Malware writers had a busy year in 2010.
According to Panda Security, during the year, cyber-criminals created and distributed more than one-third of all existing malware ever classified by the company. The finding was included in the company’s 2010 Annual Security Report, which listed banking Trojans as the most prevalent threat, representing 56 percent of all malware samples.
“Banking Trojans will continue to be the dominant malware in 2011’s threat landscape and this will widely be fueled by the many crimeware kits available on the black market,” Sean-Paul Correll, threat researcher at Panda Security. “We’re also observing some collaboration between criminals [such as with] SpyEye and Zeus, which could very well mean that the sophistication and attack scope can be changed drastically in a short amount of time.”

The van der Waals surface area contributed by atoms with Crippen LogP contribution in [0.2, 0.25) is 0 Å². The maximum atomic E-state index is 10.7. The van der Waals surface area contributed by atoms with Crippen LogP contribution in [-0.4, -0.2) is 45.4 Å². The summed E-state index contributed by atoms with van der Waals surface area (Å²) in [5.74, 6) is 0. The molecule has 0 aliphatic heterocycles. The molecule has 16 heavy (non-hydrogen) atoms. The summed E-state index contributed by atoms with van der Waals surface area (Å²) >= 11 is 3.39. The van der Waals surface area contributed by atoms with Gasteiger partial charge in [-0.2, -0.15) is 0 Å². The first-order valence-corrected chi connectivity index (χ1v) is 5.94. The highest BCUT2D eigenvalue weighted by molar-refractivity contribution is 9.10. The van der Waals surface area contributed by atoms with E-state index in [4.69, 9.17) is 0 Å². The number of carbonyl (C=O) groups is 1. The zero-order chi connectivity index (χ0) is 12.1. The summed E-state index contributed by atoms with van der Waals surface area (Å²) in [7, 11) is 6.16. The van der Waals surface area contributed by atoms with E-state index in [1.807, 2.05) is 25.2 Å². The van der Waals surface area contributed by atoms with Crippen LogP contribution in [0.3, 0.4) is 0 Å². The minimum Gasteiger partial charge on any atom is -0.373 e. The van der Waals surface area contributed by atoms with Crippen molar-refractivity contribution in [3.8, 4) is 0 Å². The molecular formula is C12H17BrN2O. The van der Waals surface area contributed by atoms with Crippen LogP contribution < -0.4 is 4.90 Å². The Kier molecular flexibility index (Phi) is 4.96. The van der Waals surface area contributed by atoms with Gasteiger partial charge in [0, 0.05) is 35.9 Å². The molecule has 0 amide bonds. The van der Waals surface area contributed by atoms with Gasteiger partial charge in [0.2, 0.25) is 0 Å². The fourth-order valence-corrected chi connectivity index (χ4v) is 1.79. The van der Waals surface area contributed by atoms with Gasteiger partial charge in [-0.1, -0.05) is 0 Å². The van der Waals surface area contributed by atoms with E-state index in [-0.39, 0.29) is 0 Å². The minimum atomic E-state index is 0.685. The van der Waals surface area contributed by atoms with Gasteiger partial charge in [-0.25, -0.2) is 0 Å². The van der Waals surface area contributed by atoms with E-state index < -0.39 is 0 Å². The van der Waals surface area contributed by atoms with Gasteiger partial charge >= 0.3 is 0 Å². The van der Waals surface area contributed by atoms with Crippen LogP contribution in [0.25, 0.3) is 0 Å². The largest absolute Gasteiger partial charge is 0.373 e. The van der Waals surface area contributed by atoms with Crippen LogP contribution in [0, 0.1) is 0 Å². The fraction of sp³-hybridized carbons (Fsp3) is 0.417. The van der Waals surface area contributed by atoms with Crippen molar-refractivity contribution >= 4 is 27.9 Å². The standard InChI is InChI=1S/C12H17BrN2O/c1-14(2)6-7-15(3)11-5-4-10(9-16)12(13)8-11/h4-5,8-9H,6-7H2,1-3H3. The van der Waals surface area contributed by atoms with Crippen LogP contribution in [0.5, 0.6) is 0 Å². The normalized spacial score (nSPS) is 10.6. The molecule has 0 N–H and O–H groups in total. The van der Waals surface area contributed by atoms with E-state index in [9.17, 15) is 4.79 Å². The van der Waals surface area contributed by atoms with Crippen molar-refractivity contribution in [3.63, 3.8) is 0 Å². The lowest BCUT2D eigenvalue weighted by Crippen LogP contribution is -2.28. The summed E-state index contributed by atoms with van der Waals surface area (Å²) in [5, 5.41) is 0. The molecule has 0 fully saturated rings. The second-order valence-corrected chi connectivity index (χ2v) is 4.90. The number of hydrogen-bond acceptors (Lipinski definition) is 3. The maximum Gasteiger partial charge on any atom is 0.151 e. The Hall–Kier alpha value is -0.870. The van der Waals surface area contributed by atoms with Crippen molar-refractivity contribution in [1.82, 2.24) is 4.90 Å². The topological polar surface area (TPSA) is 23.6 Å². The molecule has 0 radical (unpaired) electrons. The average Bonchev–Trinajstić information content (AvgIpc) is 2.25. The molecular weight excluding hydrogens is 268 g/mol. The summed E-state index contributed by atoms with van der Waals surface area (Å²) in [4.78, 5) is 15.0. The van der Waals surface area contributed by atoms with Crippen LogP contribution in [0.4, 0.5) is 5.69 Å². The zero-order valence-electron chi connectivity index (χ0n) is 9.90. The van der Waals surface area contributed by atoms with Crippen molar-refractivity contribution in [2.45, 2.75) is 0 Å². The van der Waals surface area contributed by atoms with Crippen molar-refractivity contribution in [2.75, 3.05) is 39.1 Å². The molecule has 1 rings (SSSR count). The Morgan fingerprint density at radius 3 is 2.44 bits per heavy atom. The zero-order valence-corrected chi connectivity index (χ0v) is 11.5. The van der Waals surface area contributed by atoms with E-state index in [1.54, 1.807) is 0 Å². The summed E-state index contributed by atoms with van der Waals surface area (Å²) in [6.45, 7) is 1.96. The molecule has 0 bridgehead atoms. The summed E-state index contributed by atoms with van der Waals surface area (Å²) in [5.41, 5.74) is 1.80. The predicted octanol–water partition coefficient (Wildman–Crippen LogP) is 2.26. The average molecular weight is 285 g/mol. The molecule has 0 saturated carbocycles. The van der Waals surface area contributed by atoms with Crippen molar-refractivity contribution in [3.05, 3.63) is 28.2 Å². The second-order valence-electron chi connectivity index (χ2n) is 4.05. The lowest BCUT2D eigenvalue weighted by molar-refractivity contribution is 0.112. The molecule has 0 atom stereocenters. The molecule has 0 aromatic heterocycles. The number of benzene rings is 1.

It is a misconception, however, that crimeware kits are only used by attackers to steal money, he noted. In fact, crimeware kits can easily be used for any purpose.
One of the other more common types of malware is fake antivirus, which accounted for 11.6 percent of all malware in Panda’s Collective Intelligence database.
The news, however, was not all bad. According to Panda, the speed at which new threats were growing fell significantly during 2010. Every year since 2003, new threats grew by at least 100 percent annually. But last year, the increase was roughly 50 percent.
“Beyond the continuing avalanche of malware, data leakage is what stood out the most in 2010,” Correll said. “Organizations like WikiLeaks exist to enable any person or even disgruntled employees to expose any objectionable conduct of their employers or governments.”